A good friend of mine went to a job interview yesterday. While waiting to go in, he took a picture of a poster on the wall, the latest advertising campaign for the Battered Women’s Support Services. It is a picture of a pugnacious little boy, fists raised, with a smear of blood trickling from his nose.
The copy at the bottom of the poster is a lot of bullshit about ‘manning up.’ The fact that the copywriters (working on behalf of their ideological driven client) have decided to chew on this phrase – this particular bone – is bothersome precisely because, as a Male Human Rights Activist, I find this particular epithet of male shaming especially loathsome. Indeed, it is precisely because of my aversion to these two particular words that makes it crucial (in my mind) that I should unravel their agenda in their use of this phrase.
The copy posits that ‘manning up’ is, “a crisis in masculinity that causes violence against women and girls.”
The logic here – one of unquestioned causality – is extremely misleading. How does this societal shaming of men and boys lead inexorably to acting out in violence? How does this mechanism work, precisely? The poster does not attempt to answer this in any way shape or form; it merely offers up a statement as a de facto truism. It is lamentable that the folks back at the ad agency do not feel it necessary to look at the wider implications of this message: the way that it may addle and impinge on the psyches of young boys.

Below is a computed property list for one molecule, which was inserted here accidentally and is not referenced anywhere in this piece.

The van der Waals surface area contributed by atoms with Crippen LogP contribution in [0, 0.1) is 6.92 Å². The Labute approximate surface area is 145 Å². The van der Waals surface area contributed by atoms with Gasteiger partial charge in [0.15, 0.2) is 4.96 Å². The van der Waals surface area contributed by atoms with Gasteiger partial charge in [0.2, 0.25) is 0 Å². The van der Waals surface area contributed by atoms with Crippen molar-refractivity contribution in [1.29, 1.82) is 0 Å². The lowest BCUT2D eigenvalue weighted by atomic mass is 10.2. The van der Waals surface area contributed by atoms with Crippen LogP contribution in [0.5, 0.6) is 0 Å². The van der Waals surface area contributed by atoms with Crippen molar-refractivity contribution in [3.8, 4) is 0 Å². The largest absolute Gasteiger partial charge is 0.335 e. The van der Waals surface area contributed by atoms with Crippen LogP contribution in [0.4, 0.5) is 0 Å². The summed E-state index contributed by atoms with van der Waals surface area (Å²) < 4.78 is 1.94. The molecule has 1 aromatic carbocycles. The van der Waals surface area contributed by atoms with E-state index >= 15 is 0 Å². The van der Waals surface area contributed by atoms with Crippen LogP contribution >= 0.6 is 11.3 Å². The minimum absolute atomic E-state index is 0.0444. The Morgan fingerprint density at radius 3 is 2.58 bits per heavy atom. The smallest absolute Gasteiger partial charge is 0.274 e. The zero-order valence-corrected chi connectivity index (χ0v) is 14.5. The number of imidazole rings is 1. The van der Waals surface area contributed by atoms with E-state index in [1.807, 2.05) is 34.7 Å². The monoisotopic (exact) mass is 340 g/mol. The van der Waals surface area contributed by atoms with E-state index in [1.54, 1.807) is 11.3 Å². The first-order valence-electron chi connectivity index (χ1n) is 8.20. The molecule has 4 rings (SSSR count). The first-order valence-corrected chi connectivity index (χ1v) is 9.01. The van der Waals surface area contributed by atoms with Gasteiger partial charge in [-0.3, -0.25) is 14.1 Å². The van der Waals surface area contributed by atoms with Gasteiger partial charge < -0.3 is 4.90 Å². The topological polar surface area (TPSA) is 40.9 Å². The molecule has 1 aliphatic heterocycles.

A major proportion of the people admonishing boys to grow a pair are mothers. Indeed, I distinctly remember my own mother informing me, after delivering a flurry of hand slaps, that ‘big boy’s don’t cry.’ The fact that I never once heard my father say this is notable. Working out from my subjective experience, it does not take a great leap of the imagination to posit that a significant percentage of these questionable messages are handed down to young boys from a female parent.
The statistics are unequivocal: according the US Census Bureau, of 12.2 million single parent families in the US, more than 85% have a female parent at the helm. Startlingly, 4 out of 10 children are born to unwed mothers. The undeniable fact that women have the greater access to young boys is suggestive that they have the main sway over their emotional and psychological development, and that they have the greater opportunity to divulge what their idea of a “real man” should, or should not be.
The pernicious ‘man up’ narrative is, essentially, verbally abusive. It is the ram-rodding of a triangular peg; it is an insistence that it has to fit into a square hole, irrespective of its differing shape or form. The fact that women visit this type of abuse on their children is also a matter of record. Mothers are, by a long measure, the majority of child abusers: a survey done by the Federal Association for Children and Families found that 58% of the perpetrators of ‘childhood abuse and neglect’ were women.
Greater access to children offers greater opportunity for abuse.